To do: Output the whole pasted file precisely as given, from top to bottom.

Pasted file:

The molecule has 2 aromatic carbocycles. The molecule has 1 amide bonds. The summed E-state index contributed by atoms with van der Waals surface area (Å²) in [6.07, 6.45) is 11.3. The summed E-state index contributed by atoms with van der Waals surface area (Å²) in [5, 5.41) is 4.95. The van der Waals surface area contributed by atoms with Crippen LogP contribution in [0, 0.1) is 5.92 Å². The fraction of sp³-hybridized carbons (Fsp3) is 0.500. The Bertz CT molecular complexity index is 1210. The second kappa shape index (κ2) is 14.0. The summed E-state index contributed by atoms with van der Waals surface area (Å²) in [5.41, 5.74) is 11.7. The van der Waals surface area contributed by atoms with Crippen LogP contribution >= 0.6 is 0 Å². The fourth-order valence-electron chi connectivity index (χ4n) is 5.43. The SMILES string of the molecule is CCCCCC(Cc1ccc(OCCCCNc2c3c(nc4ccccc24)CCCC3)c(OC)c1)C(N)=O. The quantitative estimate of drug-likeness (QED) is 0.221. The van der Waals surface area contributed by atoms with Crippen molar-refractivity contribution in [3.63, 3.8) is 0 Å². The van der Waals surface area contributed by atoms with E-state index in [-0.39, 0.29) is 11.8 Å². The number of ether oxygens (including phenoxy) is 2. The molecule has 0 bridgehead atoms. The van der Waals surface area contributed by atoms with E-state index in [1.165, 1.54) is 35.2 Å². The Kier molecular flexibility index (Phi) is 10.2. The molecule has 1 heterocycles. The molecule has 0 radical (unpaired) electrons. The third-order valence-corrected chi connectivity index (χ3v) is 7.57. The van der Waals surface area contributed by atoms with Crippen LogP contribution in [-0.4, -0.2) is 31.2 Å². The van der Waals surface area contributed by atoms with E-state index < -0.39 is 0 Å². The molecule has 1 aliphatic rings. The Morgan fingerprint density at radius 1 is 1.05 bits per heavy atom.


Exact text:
The molecule has 2 aromatic carbocycles. The molecule has 1 amide bonds. The summed E-state index contributed by atoms with van der Waals surface area (Å²) in [6.07, 6.45) is 11.3. The summed E-state index contributed by atoms with van der Waals surface area (Å²) in [5, 5.41) is 4.95. The van der Waals surface area contributed by atoms with Crippen LogP contribution in [0, 0.1) is 5.92 Å². The fraction of sp³-hybridized carbons (Fsp3) is 0.500. The Bertz CT molecular complexity index is 1210. The second kappa shape index (κ2) is 14.0. The summed E-state index contributed by atoms with van der Waals surface area (Å²) in [5.41, 5.74) is 11.7. The van der Waals surface area contributed by atoms with Crippen LogP contribution >= 0.6 is 0 Å². The fourth-order valence-electron chi connectivity index (χ4n) is 5.43. The SMILES string of the molecule is CCCCCC(Cc1ccc(OCCCCNc2c3c(nc4ccccc24)CCCC3)c(OC)c1)C(N)=O. The quantitative estimate of drug-likeness (QED) is 0.221. The van der Waals surface area contributed by atoms with Crippen molar-refractivity contribution in [3.63, 3.8) is 0 Å². The van der Waals surface area contributed by atoms with E-state index in [-0.39, 0.29) is 11.8 Å². The number of ether oxygens (including phenoxy) is 2. The molecule has 0 bridgehead atoms. The van der Waals surface area contributed by atoms with E-state index in [1.165, 1.54) is 35.2 Å². The Kier molecular flexibility index (Phi) is 10.2. The molecule has 1 heterocycles. The molecule has 0 radical (unpaired) electrons. The third-order valence-corrected chi connectivity index (χ3v) is 7.57. The van der Waals surface area contributed by atoms with Crippen LogP contribution in [-0.4, -0.2) is 31.2 Å². The van der Waals surface area contributed by atoms with E-state index < -0.39 is 0 Å². The molecule has 1 aliphatic rings. The Morgan fingerprint density at radius 1 is 1.05 bits per heavy atom.